most consequences immediately visible


Axioms
restrict


The more you know the less you can say


If there are no axioms, you can say anything


Global


any change can affect anything anywhere


Open world


Violations
of axioms


unintended inferences

(not found until classification)


Over
-
riding / exceptions impossible
-

monotonic


Two step development


Consequences may not be obvious


Stated form


<inference engine>


inferred form


Distribution form

29

How to QA SNOMED:

An experiment of opportunity


The opportunities


Tried to use SNOMED for Commercial Collaboration on
Clinical Systems


Tried to use SNOMED as contribution to
WHO’s

revsion

of
International Classification of Diseases (ICD
-
11)


Problems with both


Therefore, experiment if QA & repair were possible


Conventional wisdom said that it was not


However, we had new resources


Core Problem List Subset from NLM (8500 most used
classes)


Software to extract “modules”


SNOROCKET Classifier for EL++


4
-
8GB machines

31

What to QA?

“Stated form”
vs

“Distribution form”


Analogy with debugging programs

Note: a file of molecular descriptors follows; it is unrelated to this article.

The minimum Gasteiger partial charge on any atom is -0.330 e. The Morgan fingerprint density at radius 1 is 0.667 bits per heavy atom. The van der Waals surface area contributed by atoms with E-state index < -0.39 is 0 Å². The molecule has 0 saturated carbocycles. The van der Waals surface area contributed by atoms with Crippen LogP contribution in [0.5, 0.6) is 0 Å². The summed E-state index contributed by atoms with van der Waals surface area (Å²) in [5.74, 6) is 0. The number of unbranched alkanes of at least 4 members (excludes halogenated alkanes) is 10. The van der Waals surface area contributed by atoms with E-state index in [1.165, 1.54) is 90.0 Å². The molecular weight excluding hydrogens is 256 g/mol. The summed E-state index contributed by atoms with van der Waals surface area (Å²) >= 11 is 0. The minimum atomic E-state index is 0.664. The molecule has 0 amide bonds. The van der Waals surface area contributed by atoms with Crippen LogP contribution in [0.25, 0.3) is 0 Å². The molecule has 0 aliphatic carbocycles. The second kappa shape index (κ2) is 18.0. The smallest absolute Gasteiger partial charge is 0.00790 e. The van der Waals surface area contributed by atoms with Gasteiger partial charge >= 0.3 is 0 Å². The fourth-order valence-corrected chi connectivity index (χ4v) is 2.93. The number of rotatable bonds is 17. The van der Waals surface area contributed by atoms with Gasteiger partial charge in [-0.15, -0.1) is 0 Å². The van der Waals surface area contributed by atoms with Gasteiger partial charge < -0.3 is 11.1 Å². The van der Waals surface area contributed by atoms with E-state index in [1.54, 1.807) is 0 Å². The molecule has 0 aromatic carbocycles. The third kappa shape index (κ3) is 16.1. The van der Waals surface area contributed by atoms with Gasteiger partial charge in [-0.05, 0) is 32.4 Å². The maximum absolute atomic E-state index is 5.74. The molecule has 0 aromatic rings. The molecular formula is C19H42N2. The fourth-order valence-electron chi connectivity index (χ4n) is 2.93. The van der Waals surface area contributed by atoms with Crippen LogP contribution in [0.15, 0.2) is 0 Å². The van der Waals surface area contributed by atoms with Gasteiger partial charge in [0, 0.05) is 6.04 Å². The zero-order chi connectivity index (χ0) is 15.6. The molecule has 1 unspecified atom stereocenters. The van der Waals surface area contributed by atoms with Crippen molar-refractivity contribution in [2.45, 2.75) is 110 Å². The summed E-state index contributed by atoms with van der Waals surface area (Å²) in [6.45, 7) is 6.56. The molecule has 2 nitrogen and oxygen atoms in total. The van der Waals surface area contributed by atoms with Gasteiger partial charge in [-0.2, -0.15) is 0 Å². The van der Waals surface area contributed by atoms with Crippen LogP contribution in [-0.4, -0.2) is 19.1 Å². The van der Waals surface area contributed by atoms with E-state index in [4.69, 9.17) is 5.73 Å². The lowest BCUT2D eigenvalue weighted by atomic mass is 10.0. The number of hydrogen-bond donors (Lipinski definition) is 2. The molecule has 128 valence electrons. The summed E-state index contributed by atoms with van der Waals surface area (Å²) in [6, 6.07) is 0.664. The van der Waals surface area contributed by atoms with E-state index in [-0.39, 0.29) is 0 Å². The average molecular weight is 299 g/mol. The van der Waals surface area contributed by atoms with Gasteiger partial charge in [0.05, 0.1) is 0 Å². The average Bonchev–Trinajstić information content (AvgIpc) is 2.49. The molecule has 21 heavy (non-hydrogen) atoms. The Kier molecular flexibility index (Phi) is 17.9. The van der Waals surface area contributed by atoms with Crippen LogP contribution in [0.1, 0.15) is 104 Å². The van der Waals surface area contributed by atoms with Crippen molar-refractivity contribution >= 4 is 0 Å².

Stated form ~ Source files


Classifier / Reasoner ~ Compiler


Distributed form / ~ Object code /

hierarchies applications



By analogy


Find errors in
distributed form
(hierarchies
&
applications
)


Pinpoint source of errors and correct them in
stated form


After changes, reclassify and check
distributed form
again


Fixing one bug may add another


Fixing the bug without tracing it its source is likely to make a mess

32

How
do we know if it is correct?


If I ask questions, do I get the correct answers?


Responses to queries & consequences for decision support rules


As judged by domain experts


As tested by empirical studies


As

tested by results in
applications




Some errors are obvious in applications


Omissions:


Myocardial infarction
should be kind of
Ischemic heart disease


Queries for
Ischemic Heart disease
are expected to return
Myocardial Infarctions


Rules
for
Ischemic Heart Disease
should apply
to
Myocardial
infarctions


Definition: “
Infarction




Cell death due to ischemia



Omitted in prior versions of SNOMED


Commissions


Injuries to arteries of the ankle

are not
disorders of the pelvis